Monthly Archives: April 2013

The children at Green Bay Primary review Mister Whistler

In the week before the autumn school holidays I went into the junior classes at Green Bay Primary and read them the 2013 New Zealand Post Children’s Book Awards picture book finalists. This is what they thought of Mister Whistler:

While 95% of children thought Mister Whistler dancing in his underpants was the funniest bit, the readings were also accentuated by giggles as to the obvious whereabouts of the ticket. The children especially liked the bendy lines of Mister Whistler dancing as well as the lines of musical notes dancing alongside.
All readings were accompanied by spontaneous whistling concerts, where it soon became apparent that you cannot actually whistle (Careful, spoiler coming up) with a ticket between your teeth. Which makes the title of the book a bit misleading. But nonetheless, this book is definitely a favourite with the children of Green Bay. Almost every time I walked in the school library over the last couple of weeks a teacher surrounded by a cluster of kids was giving a rendition of this musical traveller with the elegant sense of dress and undress and the holey memory.

And now for a few impressions of Mister Whistler in action by the children of Room 6, Green Bay Primary:
Single Whistler

    Mr Whistler

    Margaret Mahy (writer)
    Margaret Mahy is one of the world’s best and most famous authors for children and young adults. She was born in Whakatane in 1936, and wrote her first story at the age of seven. She won numerous honours for her books, including the Carnegie Medal (twice), and the Hans Christian Andersen Award for her “lasting contribution to children’s literature”. Her works have been translated into more than 15 languages. Margaret lived in Governor’s Bay until her death in 2012. And in latest news The The New Zealand Post Children’s Book of the Year Award has just been renamed New Zealand Post Margaret Mahy Book of the Year Award.
    Gavin Bishop (illustrator)
    Gavin Bishop is an award-winning children’s picture book writer and illustrator who lives and works in Christchurch, New Zealand. As author and illustrator of nearly 60 books his work ranges from original stories to retellings of Maori myths, European fairy stories, and nursery rhymes. He has exhibited internationally, and won many major awards for his work both in New Zealand and overseas. In 2009 he helped establish the Storylines Gavin Bishop Award to encourage up-and-coming illustrators in New Zealand.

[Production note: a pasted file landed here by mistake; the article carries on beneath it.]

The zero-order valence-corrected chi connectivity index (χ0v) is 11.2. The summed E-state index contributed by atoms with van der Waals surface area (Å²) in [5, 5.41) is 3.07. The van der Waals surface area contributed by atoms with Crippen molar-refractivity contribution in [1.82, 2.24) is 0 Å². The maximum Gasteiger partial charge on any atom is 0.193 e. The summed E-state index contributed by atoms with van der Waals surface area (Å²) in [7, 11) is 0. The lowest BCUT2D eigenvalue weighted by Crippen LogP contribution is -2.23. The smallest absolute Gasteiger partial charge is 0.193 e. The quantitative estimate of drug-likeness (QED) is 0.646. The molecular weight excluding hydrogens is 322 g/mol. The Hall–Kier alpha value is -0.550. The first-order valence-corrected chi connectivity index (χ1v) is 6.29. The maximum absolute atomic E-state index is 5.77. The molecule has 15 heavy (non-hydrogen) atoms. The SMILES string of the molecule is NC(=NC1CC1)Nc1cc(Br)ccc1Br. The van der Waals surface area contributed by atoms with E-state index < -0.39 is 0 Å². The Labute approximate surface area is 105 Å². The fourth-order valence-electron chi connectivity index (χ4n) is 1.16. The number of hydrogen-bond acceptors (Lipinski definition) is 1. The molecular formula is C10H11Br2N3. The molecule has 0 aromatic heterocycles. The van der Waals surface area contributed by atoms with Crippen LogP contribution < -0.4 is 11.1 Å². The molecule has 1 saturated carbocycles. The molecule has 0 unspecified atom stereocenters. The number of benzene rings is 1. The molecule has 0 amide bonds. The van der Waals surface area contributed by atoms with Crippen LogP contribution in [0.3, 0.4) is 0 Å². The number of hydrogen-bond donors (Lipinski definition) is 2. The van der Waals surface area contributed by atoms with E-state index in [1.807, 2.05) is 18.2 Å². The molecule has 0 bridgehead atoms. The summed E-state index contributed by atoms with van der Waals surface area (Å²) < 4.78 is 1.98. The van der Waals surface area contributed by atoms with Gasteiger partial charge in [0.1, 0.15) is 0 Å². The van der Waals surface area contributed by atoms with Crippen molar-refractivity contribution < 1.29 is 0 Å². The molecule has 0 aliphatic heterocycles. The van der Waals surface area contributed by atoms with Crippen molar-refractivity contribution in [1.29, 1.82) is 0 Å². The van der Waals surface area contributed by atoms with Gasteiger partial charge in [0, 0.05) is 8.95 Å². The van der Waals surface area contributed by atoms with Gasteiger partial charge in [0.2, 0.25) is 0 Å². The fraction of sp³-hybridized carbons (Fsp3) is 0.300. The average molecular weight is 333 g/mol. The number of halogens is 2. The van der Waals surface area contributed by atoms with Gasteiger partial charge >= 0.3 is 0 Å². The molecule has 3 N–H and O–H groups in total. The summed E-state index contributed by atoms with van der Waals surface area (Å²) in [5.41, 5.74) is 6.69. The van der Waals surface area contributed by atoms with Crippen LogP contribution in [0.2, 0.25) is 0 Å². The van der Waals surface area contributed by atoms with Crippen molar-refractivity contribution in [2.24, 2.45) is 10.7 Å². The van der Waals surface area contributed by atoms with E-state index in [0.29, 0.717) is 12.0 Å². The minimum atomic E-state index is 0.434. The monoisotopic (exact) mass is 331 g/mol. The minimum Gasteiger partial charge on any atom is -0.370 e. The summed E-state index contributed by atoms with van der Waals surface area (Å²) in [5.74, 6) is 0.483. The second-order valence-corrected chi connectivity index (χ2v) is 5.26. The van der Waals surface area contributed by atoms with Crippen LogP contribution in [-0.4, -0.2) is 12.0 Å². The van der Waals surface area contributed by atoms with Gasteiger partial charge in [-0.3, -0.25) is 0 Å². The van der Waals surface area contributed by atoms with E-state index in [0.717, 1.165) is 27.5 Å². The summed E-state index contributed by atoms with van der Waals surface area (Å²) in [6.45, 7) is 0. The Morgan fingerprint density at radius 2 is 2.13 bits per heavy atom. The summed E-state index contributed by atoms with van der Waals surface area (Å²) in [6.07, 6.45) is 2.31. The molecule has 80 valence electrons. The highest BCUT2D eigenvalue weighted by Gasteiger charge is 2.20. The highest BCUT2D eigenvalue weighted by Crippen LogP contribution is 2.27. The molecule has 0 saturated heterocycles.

Top 10 facts about children’s books

TODAY is International Children’s Books Day, celebrated each year on April 2, which was the date on which Hans Christian Andersen was born in 1705.

Published: Tue, April 2, 2013

Hans Christian Anderson was uncomplementary about his appearance

1. Hans Andersen was tall and thin with a big nose and described himself as ugly.
2. Around £2.2billion is spent on books each year in the UK, of which a fifth goes on children’s books.
3. The bestselling children’s book of all time may well be JRR Tolkien’s The Hobbit, which has sold more than 100 million copies since 1937.
4. The seven Harry Potter books are estimated to have sold 450 million between them but precise figures for the individual titles are unknown.
5. Hans Christian Andersen was born two months after his parents married.  

6. The Oxford English Dictionary lists 21 words as having been introduced into the language by Lewis Carroll, author of Alice In Wonderland.
7. Alice In Wonderland was banned in China in 1931 as talking animals were an insult to humans.
8. Hans Andersen never ate pork and when staying in hotels always carried a coil of rope with him in case he needed to escape from a fire.
9. The real name of “Dr Seuss”, author of 64 children’s books, was Theodor Seuss Geisel.
10. When asked why he had no children of his own, De Seuss said: “You have ’em; I’ll entertain ’em.”